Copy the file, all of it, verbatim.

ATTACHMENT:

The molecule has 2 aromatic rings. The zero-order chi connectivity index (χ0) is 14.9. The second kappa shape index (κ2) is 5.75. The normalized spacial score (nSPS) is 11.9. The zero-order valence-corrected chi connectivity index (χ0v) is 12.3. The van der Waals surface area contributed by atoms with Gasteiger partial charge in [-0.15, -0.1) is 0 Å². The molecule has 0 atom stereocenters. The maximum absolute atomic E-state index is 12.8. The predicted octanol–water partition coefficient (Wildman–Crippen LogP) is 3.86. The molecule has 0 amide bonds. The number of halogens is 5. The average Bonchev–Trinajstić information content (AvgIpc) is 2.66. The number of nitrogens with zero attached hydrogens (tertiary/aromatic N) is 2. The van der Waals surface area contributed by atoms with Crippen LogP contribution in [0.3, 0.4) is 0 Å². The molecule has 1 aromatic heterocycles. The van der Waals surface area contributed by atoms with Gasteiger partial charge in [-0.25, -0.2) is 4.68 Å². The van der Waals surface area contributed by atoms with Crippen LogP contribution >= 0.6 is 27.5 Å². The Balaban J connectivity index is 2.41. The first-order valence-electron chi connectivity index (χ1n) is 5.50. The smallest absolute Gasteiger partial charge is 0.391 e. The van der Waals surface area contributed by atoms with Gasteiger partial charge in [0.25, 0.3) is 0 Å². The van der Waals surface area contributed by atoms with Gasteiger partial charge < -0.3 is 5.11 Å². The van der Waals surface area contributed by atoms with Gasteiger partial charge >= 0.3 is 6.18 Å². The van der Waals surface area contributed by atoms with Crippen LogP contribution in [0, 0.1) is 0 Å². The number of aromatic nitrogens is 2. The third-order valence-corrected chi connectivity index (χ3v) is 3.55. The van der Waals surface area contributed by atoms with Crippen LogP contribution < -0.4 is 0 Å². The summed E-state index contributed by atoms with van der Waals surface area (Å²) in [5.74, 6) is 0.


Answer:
The molecule has 2 aromatic rings. The zero-order chi connectivity index (χ0) is 14.9. The second kappa shape index (κ2) is 5.75. The normalized spacial score (nSPS) is 11.9. The zero-order valence-corrected chi connectivity index (χ0v) is 12.3. The van der Waals surface area contributed by atoms with Gasteiger partial charge in [-0.15, -0.1) is 0 Å². The molecule has 0 atom stereocenters. The maximum absolute atomic E-state index is 12.8. The predicted octanol–water partition coefficient (Wildman–Crippen LogP) is 3.86. The molecule has 0 amide bonds. The number of halogens is 5. The average Bonchev–Trinajstić information content (AvgIpc) is 2.66. The number of nitrogens with zero attached hydrogens (tertiary/aromatic N) is 2. The van der Waals surface area contributed by atoms with Crippen LogP contribution in [0.3, 0.4) is 0 Å². The molecule has 1 aromatic heterocycles. The van der Waals surface area contributed by atoms with Gasteiger partial charge in [-0.25, -0.2) is 4.68 Å². The van der Waals surface area contributed by atoms with Crippen LogP contribution >= 0.6 is 27.5 Å². The Balaban J connectivity index is 2.41. The first-order valence-electron chi connectivity index (χ1n) is 5.50. The smallest absolute Gasteiger partial charge is 0.391 e. The van der Waals surface area contributed by atoms with Gasteiger partial charge in [0.25, 0.3) is 0 Å². The van der Waals surface area contributed by atoms with Gasteiger partial charge < -0.3 is 5.11 Å². The van der Waals surface area contributed by atoms with Gasteiger partial charge >= 0.3 is 6.18 Å². The van der Waals surface area contributed by atoms with Crippen LogP contribution in [0, 0.1) is 0 Å². The number of aromatic nitrogens is 2. The third-order valence-corrected chi connectivity index (χ3v) is 3.55. The van der Waals surface area contributed by atoms with Crippen LogP contribution < -0.4 is 0 Å². The summed E-state index contributed by atoms with van der Waals surface area (Å²) in [5.74, 6) is 0.